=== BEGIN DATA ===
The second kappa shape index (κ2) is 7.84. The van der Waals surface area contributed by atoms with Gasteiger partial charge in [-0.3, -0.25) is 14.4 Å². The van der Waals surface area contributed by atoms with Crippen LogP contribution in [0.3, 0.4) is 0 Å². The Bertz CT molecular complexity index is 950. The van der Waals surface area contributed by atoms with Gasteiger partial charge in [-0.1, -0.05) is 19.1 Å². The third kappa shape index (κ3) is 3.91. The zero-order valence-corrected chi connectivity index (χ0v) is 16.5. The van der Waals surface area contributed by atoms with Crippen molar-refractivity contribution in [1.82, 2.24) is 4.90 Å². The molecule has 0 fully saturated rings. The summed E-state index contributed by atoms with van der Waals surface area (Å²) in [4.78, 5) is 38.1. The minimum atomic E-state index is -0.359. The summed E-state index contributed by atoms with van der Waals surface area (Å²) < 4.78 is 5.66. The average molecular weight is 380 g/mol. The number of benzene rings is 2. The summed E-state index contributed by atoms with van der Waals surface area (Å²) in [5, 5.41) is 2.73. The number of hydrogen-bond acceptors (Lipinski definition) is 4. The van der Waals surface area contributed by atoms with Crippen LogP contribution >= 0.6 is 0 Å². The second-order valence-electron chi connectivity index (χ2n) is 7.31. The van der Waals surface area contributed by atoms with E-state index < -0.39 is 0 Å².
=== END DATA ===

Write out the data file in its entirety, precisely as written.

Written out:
The second kappa shape index (κ2) is 7.84. The van der Waals surface area contributed by atoms with Gasteiger partial charge in [-0.3, -0.25) is 14.4 Å². The van der Waals surface area contributed by atoms with Crippen LogP contribution in [0.3, 0.4) is 0 Å². The Bertz CT molecular complexity index is 950. The van der Waals surface area contributed by atoms with Gasteiger partial charge in [-0.1, -0.05) is 19.1 Å². The third kappa shape index (κ3) is 3.91. The zero-order valence-corrected chi connectivity index (χ0v) is 16.5. The van der Waals surface area contributed by atoms with Crippen molar-refractivity contribution in [1.82, 2.24) is 4.90 Å². The molecule has 0 fully saturated rings. The summed E-state index contributed by atoms with van der Waals surface area (Å²) in [4.78, 5) is 38.1. The minimum atomic E-state index is -0.359. The summed E-state index contributed by atoms with van der Waals surface area (Å²) < 4.78 is 5.66. The average molecular weight is 380 g/mol. The number of benzene rings is 2. The summed E-state index contributed by atoms with van der Waals surface area (Å²) in [5, 5.41) is 2.73. The number of hydrogen-bond acceptors (Lipinski definition) is 4. The van der Waals surface area contributed by atoms with Crippen LogP contribution >= 0.6 is 0 Å². The second-order valence-electron chi connectivity index (χ2n) is 7.31. The van der Waals surface area contributed by atoms with E-state index < -0.39 is 0 Å².